Robert Francis Kennedy

[I]"Too much and too long, we seem to have surrendered community excellence and community values in the mere accumulation of material things. Our gross national product ... if we should judge America by that - counts air pollution and cigarette advertising, and ambulances to clear our highways of carnage. It counts special locks for our doors and the jails for those who break them. It counts the destruction of our redwoods and the loss of our natural wonder in chaotic sprawl. It counts napalm and the cost of a nuclear warhead, and armored cars for police who fight riots in our streets. It counts Whitman's rifle and Speck's knife, and the television programs which glorify violence in order to sell toys to our children. [/I]

[I]"Yet the gross national product does not allow for the health of our children, the quality of their education, or the joy of their play. It does not include the beauty of our poetry or the strength of our marriages; the intelligence of our public debate or the integrity of our public officials. It measures neither our wit nor our courage; neither our wisdom nor our learning; neither our compassion nor our devotion to our country; it measures everything, in short, except that which makes life worthwhile. And it tells us everything about America except why we are proud that we are Americans." [/I]
Address, University of Kansas, Lawrence, Kansas, March 18, 1968

Robert Francis Kennedy was born on November 20, 1925, in Brookline, Massachusetts, the seventh child in the closely knit and competitive family of Rose and Joseph P. Kennedy. He attended Milton Academy and, after wartime service in the Navy, received his degree in government from Harvard University in 1948. He earned his law degree from the University of Virginia Law School three years later. Perhaps more important for his education was the Kennedy family dinner table, where his parents involved their children in discussions of history and current affairs.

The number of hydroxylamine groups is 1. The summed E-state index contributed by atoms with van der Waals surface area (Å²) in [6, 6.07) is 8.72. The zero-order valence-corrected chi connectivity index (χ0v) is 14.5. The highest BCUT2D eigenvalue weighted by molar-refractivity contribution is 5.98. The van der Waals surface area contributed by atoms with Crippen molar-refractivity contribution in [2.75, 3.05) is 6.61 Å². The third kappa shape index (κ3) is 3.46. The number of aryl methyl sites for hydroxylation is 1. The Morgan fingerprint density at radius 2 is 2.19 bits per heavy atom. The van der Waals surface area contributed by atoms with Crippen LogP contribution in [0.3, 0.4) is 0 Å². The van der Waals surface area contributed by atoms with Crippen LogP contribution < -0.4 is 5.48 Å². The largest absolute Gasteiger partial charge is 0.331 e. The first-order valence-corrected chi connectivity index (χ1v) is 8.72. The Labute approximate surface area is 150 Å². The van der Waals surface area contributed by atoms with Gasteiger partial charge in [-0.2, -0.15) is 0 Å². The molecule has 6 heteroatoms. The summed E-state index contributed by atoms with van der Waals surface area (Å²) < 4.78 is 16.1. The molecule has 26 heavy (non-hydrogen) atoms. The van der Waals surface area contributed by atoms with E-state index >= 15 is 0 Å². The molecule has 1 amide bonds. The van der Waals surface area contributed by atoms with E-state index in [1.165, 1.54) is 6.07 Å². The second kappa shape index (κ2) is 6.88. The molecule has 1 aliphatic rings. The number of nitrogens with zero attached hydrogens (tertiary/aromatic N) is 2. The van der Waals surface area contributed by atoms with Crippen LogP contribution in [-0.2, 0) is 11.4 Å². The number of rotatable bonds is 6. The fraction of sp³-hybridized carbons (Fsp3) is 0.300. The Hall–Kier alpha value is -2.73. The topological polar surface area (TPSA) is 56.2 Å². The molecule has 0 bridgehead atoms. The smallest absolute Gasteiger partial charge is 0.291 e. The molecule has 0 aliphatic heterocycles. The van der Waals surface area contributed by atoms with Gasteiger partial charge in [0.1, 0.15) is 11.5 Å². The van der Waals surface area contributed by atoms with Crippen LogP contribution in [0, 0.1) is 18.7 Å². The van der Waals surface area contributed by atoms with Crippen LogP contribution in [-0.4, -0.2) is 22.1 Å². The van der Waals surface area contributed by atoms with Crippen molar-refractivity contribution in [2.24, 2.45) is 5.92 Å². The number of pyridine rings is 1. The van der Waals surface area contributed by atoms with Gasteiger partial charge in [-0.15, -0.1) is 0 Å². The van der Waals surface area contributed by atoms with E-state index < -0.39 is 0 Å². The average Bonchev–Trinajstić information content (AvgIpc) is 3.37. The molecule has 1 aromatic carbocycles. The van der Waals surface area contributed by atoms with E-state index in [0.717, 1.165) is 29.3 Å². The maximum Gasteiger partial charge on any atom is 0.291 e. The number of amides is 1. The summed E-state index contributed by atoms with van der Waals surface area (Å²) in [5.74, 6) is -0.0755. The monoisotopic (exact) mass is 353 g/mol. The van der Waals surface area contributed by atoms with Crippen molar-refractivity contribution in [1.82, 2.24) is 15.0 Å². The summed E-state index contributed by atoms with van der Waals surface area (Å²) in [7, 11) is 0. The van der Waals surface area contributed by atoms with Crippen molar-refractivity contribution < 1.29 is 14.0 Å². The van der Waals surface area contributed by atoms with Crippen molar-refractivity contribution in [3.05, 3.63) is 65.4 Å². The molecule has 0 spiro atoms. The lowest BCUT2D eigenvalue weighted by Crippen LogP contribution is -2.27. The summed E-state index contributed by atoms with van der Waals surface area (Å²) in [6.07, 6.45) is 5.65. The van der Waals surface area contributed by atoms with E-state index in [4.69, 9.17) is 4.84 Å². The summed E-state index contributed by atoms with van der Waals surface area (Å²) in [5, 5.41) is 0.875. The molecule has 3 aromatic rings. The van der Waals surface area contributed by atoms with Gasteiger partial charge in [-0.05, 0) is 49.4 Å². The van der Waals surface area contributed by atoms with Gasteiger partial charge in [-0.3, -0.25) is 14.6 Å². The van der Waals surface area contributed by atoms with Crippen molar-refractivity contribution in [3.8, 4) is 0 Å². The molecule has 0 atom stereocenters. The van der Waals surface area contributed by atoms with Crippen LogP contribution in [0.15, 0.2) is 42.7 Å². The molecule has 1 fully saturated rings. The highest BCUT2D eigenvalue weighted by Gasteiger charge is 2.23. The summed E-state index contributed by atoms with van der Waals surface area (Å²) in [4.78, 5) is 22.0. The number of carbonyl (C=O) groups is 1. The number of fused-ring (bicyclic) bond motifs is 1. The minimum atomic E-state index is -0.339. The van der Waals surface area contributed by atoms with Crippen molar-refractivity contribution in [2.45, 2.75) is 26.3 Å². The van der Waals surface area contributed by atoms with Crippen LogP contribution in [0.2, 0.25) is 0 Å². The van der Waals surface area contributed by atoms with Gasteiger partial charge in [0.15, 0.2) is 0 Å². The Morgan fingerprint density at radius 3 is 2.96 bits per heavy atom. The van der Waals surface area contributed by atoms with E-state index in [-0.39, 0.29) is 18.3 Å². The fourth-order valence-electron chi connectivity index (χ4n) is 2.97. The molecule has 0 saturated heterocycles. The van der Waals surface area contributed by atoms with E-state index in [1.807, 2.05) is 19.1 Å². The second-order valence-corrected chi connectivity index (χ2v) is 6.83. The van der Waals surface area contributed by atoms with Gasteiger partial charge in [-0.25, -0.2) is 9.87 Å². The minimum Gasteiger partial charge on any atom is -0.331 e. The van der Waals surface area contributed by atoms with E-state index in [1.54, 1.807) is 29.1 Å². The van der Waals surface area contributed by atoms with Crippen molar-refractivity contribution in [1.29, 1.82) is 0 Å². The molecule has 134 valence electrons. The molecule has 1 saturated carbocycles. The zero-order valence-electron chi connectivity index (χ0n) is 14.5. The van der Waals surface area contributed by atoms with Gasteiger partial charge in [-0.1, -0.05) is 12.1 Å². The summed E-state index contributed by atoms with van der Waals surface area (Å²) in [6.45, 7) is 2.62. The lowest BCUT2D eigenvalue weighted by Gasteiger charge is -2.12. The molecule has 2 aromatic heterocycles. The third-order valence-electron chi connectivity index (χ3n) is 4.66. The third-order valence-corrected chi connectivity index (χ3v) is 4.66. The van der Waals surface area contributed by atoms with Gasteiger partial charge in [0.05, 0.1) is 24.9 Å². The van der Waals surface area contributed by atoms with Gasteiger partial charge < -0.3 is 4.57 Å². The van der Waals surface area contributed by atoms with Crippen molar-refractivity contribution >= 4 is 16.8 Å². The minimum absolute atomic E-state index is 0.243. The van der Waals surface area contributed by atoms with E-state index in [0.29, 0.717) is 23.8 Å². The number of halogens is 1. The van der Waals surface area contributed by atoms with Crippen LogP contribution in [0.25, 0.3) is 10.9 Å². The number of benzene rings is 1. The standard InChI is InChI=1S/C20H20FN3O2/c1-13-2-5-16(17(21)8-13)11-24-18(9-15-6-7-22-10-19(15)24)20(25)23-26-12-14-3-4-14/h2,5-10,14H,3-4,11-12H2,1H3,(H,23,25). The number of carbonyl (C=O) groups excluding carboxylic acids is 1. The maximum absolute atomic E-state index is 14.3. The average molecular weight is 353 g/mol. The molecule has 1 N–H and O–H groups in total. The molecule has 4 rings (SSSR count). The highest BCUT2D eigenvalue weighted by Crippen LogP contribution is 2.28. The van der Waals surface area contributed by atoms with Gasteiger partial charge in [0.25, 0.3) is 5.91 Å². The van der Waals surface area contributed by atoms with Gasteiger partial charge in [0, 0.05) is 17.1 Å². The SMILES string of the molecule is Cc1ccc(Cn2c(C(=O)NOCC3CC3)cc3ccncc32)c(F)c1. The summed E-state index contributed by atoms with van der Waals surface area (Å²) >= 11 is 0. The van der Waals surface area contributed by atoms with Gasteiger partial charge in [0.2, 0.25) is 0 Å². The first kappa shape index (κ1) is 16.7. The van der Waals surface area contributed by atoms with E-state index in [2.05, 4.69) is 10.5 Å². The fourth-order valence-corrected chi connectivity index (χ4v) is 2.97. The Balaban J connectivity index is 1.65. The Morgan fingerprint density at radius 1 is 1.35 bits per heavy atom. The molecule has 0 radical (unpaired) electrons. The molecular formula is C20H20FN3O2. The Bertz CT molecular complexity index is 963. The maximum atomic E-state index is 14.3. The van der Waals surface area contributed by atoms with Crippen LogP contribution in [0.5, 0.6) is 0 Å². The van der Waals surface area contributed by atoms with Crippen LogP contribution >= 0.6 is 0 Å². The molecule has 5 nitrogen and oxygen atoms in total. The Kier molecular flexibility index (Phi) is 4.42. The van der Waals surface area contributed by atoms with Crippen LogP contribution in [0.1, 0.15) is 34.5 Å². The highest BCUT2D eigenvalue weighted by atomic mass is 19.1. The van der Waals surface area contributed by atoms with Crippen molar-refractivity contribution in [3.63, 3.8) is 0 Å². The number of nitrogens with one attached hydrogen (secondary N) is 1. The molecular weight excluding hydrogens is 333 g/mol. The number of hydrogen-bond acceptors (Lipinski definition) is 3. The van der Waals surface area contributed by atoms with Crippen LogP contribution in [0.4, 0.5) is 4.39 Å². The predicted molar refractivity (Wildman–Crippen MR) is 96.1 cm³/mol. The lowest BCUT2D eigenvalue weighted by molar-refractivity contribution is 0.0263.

In 1950, Robert Kennedy married Ethel Skakel of Greenwich, Connecticut, daughter of Ann Brannack Skakel and George Skakel, founder of Great Lakes Carbon Corporation. Robert and Ethel Kennedy later had eleven children. In 1952, he made his political debut as manager of his older brother John’s successful campaign for the U.S. Senate from Massachusetts. The following year, he served briefly on the staff of the Senate Subcommittee on Investigations, chaired by Senator Joseph McCarthy.

Disturbed by McCarthy’s controversial tactics, Kennedy resigned from the staff after six months. He later returned to the Senate Subcommittee on Investigations as chief counsel for the Democratic minority, in which capacity he wrote a report condemning McCarthy’s investigation of alleged Communists in the Army. His later work as chief counsel for the Senate Rackets Committee investigating corruption in trade unions won him national recognition for his investigations of Teamsters Union leaders Jimmy Hoffa and David Beck.

In 1960 he was the tireless and effective manager of John F. Kennedy’s presidential campaign. After the election, he was appointed Attorney General in President Kennedy’s Cabinet. While Attorney General he won respect for his diligent, effective and nonpartisan administration of the Department of Justice.

Attorney General Kennedy launched a successful drive against organized crime - convictions against organized crime figures rose by 800% during his tenure - and became increasingly committed to the rights of African Americans to vote, attend school and use public accommodations. He demonstrated his commitment to civil rights during a 1961 speech at the University of Georgia Law School.

In September 1962, Attorney General Kennedy sent U.S. Marshals and troops to Oxford, Mississippi to enforce a Federal court order admitting the first African American student - James Meredith - to the University of Mississippi. The riot that had followed Meredith’s registration at “Ole Miss” had left two dead and hundreds injured. Robert Kennedy saw voting as the key to racial justice and collaborated with President Kennedy when he proposed the most far-reaching civil rights statute since Reconstruction, the Civil Rights Act of 1964, passed after President Kennedy was slain on November 22, 1963.